In his work on caste, Gandhi demonstrated more sympathy for the oppressed than interest in dismantling the systems that were oppressing them. Gandhi never opposed the caste system; instead, he praised the concept of varna, the division of society into occupation-tied classes within which castes are grouped. By clearly defining social roles, Gandhi reasoned, varnas could help “prevent competition and class struggle and class war.” As B.R. Ambedkar, the author of the Indian constitution, wrote in 1945, “The social ideal of Gandhism is either caste or varna.” Ambedkar, who as a Dalit occupied the lowest position in the Hindu caste pyramid and was subject to caste humiliation throughout his life, wrote, “There can be no doubt that the social ideal of Gandhism is not democracy.” Only the complete “annihilation of caste,” as Ambedkar titled his most famous essay, could lead to any sort of truly democratic order.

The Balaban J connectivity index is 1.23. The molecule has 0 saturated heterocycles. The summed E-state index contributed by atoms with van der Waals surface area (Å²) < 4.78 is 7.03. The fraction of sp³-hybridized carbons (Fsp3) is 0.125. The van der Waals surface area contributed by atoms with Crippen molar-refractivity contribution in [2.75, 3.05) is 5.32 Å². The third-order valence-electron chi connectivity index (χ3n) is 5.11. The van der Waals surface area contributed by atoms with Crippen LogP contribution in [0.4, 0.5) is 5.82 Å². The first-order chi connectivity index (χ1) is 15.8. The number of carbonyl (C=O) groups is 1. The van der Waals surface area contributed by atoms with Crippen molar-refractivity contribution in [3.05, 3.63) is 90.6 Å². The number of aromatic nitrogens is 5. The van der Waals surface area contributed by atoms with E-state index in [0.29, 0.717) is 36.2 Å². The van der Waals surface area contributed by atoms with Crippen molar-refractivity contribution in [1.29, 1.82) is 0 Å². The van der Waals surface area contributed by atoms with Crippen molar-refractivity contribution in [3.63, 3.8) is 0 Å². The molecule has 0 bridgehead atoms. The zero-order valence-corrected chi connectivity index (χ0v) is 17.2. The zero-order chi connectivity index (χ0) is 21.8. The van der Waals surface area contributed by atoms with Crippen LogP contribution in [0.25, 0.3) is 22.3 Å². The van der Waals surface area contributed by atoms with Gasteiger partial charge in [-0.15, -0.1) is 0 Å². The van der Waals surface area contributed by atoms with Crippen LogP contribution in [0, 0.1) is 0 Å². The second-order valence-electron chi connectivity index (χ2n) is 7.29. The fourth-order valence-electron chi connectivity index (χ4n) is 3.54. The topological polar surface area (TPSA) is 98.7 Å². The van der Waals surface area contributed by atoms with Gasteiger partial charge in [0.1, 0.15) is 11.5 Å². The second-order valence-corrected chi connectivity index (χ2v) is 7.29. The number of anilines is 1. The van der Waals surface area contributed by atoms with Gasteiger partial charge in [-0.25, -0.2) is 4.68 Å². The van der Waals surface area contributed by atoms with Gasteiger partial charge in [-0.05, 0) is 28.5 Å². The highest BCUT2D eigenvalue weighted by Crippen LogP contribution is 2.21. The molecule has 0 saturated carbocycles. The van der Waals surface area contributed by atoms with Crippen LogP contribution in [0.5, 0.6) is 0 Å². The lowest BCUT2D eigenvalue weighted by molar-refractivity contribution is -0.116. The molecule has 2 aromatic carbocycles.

Gandhi’s tacit support of the caste system was buoyed by his relationships with — and uncritical attitude towards — business magnates. Despite Gandhi’s initial skepticism of big business — he wrote in his landmark 1909 book, Hind Swaraj, that it would be “folly to assume that an Indian Rockefeller would be better than the American Rockefeller” — he developed close ties with corporate leaders. Gandhi wrote of one industrial tycoon, “May India produce many Tatas!” When the employees of the banker G.D. Birla, a longtime donor, asked to meet with Gandhi after they were physically attacked for asking for bonuses, Gandhi refused to see them. Yet Gandhi declared in 1925 that “my identification with labor does not conflict with my friendship with capital,” and separately argued that the personal accumulation of vast wealth was acceptable as long as part of it was later used for social welfare, an approach he called “trusteeship.” Gandhi felt that his conciliatory tack would avoid spooking India’s richest people with the specter of mass redistribution, and help rally them behind his cause. In some ways, Gandhi was too compromised by the enmeshed interests of Congress and industry to truly transform India’s social structures and advance real justice and welfare. As novelist Arundhati Roy has quipped, Gandhi was India’s “first corporate sponsored NGO.”